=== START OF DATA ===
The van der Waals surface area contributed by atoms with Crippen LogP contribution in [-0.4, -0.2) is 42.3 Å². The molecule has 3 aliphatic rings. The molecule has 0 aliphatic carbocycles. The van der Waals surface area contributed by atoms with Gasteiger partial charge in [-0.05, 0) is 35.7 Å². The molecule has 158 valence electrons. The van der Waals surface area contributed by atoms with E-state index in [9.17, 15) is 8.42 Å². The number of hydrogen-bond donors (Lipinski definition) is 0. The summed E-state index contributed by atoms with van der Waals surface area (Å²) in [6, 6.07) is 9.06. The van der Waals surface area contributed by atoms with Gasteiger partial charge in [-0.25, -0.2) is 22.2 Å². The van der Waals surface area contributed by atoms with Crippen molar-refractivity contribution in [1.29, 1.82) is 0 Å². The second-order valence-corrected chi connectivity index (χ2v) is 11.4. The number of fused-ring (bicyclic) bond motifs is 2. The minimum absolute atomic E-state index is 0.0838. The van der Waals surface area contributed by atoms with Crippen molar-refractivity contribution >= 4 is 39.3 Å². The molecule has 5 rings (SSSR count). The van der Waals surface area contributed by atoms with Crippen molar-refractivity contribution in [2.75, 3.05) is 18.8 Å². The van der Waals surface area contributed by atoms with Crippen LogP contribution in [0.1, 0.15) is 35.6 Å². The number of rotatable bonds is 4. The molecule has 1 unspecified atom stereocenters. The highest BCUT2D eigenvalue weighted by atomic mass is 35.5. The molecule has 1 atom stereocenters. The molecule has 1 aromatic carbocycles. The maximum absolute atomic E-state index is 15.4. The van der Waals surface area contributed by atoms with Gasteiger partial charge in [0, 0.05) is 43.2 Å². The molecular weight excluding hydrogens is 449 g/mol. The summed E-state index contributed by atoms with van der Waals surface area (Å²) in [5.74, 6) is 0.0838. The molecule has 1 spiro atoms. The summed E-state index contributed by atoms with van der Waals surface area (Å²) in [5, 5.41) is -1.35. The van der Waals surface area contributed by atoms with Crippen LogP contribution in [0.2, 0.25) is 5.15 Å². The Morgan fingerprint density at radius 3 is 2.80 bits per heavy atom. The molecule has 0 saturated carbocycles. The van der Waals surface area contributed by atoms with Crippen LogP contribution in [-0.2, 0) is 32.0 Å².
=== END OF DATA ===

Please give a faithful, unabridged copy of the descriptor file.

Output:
The van der Waals surface area contributed by atoms with Crippen LogP contribution in [-0.4, -0.2) is 42.3 Å². The molecule has 3 aliphatic rings. The molecule has 0 aliphatic carbocycles. The van der Waals surface area contributed by atoms with Gasteiger partial charge in [-0.05, 0) is 35.7 Å². The molecule has 158 valence electrons. The van der Waals surface area contributed by atoms with E-state index in [9.17, 15) is 8.42 Å². The number of hydrogen-bond donors (Lipinski definition) is 0. The summed E-state index contributed by atoms with van der Waals surface area (Å²) in [6, 6.07) is 9.06. The van der Waals surface area contributed by atoms with Gasteiger partial charge in [-0.25, -0.2) is 22.2 Å². The van der Waals surface area contributed by atoms with Crippen molar-refractivity contribution in [1.29, 1.82) is 0 Å². The second-order valence-corrected chi connectivity index (χ2v) is 11.4. The number of fused-ring (bicyclic) bond motifs is 2. The minimum absolute atomic E-state index is 0.0838. The van der Waals surface area contributed by atoms with Crippen molar-refractivity contribution >= 4 is 39.3 Å². The molecule has 5 rings (SSSR count). The van der Waals surface area contributed by atoms with Crippen molar-refractivity contribution in [2.75, 3.05) is 18.8 Å². The van der Waals surface area contributed by atoms with Crippen LogP contribution in [0.1, 0.15) is 35.6 Å². The number of rotatable bonds is 4. The molecule has 1 unspecified atom stereocenters. The highest BCUT2D eigenvalue weighted by atomic mass is 35.5. The molecule has 1 atom stereocenters. The molecule has 1 aromatic carbocycles. The maximum absolute atomic E-state index is 15.4. The van der Waals surface area contributed by atoms with Gasteiger partial charge in [0, 0.05) is 43.2 Å². The molecular weight excluding hydrogens is 449 g/mol. The summed E-state index contributed by atoms with van der Waals surface area (Å²) in [5.74, 6) is 0.0838. The molecule has 1 spiro atoms. The summed E-state index contributed by atoms with van der Waals surface area (Å²) in [5, 5.41) is -1.35. The van der Waals surface area contributed by atoms with Crippen LogP contribution in [0.2, 0.25) is 5.15 Å². The Morgan fingerprint density at radius 3 is 2.80 bits per heavy atom. The molecule has 0 saturated carbocycles. The van der Waals surface area contributed by atoms with Crippen LogP contribution in [-0.2, 0) is 32.0 Å².